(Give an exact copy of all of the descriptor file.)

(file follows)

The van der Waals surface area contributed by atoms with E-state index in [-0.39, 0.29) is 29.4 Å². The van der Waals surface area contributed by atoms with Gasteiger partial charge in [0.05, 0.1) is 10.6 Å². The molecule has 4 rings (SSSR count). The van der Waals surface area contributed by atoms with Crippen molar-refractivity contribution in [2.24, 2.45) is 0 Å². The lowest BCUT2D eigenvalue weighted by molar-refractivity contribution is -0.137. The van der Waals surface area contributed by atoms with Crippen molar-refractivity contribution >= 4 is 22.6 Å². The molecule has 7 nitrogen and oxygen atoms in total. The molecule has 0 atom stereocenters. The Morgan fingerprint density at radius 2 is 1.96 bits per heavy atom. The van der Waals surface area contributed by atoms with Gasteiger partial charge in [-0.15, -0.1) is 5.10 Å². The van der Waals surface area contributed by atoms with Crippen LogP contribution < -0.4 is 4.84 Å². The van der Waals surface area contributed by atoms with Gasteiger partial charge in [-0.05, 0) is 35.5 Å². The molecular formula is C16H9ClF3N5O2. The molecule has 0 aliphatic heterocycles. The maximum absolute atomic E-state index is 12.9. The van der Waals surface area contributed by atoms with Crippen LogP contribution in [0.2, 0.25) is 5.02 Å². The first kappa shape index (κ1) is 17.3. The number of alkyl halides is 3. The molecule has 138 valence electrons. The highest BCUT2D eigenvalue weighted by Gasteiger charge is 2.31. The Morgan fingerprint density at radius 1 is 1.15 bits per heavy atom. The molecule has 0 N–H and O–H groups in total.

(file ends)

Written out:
The van der Waals surface area contributed by atoms with E-state index in [-0.39, 0.29) is 29.4 Å². The van der Waals surface area contributed by atoms with Gasteiger partial charge in [0.05, 0.1) is 10.6 Å². The molecule has 4 rings (SSSR count). The van der Waals surface area contributed by atoms with Crippen molar-refractivity contribution in [2.24, 2.45) is 0 Å². The lowest BCUT2D eigenvalue weighted by molar-refractivity contribution is -0.137. The van der Waals surface area contributed by atoms with Crippen molar-refractivity contribution >= 4 is 22.6 Å². The molecule has 7 nitrogen and oxygen atoms in total. The molecule has 0 atom stereocenters. The Morgan fingerprint density at radius 2 is 1.96 bits per heavy atom. The van der Waals surface area contributed by atoms with Gasteiger partial charge in [-0.15, -0.1) is 5.10 Å². The van der Waals surface area contributed by atoms with Crippen LogP contribution < -0.4 is 4.84 Å². The van der Waals surface area contributed by atoms with Gasteiger partial charge in [-0.05, 0) is 35.5 Å². The molecular formula is C16H9ClF3N5O2. The molecule has 0 aliphatic heterocycles. The maximum absolute atomic E-state index is 12.9. The van der Waals surface area contributed by atoms with Crippen LogP contribution in [0.2, 0.25) is 5.02 Å². The first kappa shape index (κ1) is 17.3. The number of alkyl halides is 3. The molecule has 138 valence electrons. The highest BCUT2D eigenvalue weighted by Gasteiger charge is 2.31. The Morgan fingerprint density at radius 1 is 1.15 bits per heavy atom. The molecule has 0 N–H and O–H groups in total.